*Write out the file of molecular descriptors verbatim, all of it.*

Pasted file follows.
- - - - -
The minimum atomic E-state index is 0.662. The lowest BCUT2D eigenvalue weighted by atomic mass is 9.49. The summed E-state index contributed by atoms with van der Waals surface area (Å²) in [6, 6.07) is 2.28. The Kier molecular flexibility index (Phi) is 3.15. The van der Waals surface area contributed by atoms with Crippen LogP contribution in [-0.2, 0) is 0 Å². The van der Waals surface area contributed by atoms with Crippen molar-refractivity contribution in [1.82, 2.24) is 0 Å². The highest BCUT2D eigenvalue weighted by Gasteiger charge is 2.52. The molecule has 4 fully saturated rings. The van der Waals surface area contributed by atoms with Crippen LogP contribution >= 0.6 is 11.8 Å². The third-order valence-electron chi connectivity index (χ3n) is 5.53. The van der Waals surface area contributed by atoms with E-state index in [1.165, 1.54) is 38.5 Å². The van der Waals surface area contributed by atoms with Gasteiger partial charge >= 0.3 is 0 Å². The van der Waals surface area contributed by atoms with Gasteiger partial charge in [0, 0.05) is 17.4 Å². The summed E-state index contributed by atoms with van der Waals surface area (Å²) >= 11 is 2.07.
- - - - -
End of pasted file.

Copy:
The minimum atomic E-state index is 0.662. The lowest BCUT2D eigenvalue weighted by atomic mass is 9.49. The summed E-state index contributed by atoms with van der Waals surface area (Å²) in [6, 6.07) is 2.28. The Kier molecular flexibility index (Phi) is 3.15. The van der Waals surface area contributed by atoms with Crippen LogP contribution in [-0.2, 0) is 0 Å². The van der Waals surface area contributed by atoms with Crippen molar-refractivity contribution in [1.82, 2.24) is 0 Å². The highest BCUT2D eigenvalue weighted by Gasteiger charge is 2.52. The molecule has 4 fully saturated rings. The van der Waals surface area contributed by atoms with Crippen LogP contribution >= 0.6 is 11.8 Å². The third-order valence-electron chi connectivity index (χ3n) is 5.53. The van der Waals surface area contributed by atoms with E-state index in [1.165, 1.54) is 38.5 Å². The van der Waals surface area contributed by atoms with Gasteiger partial charge >= 0.3 is 0 Å². The van der Waals surface area contributed by atoms with Gasteiger partial charge in [0, 0.05) is 17.4 Å². The summed E-state index contributed by atoms with van der Waals surface area (Å²) >= 11 is 2.07.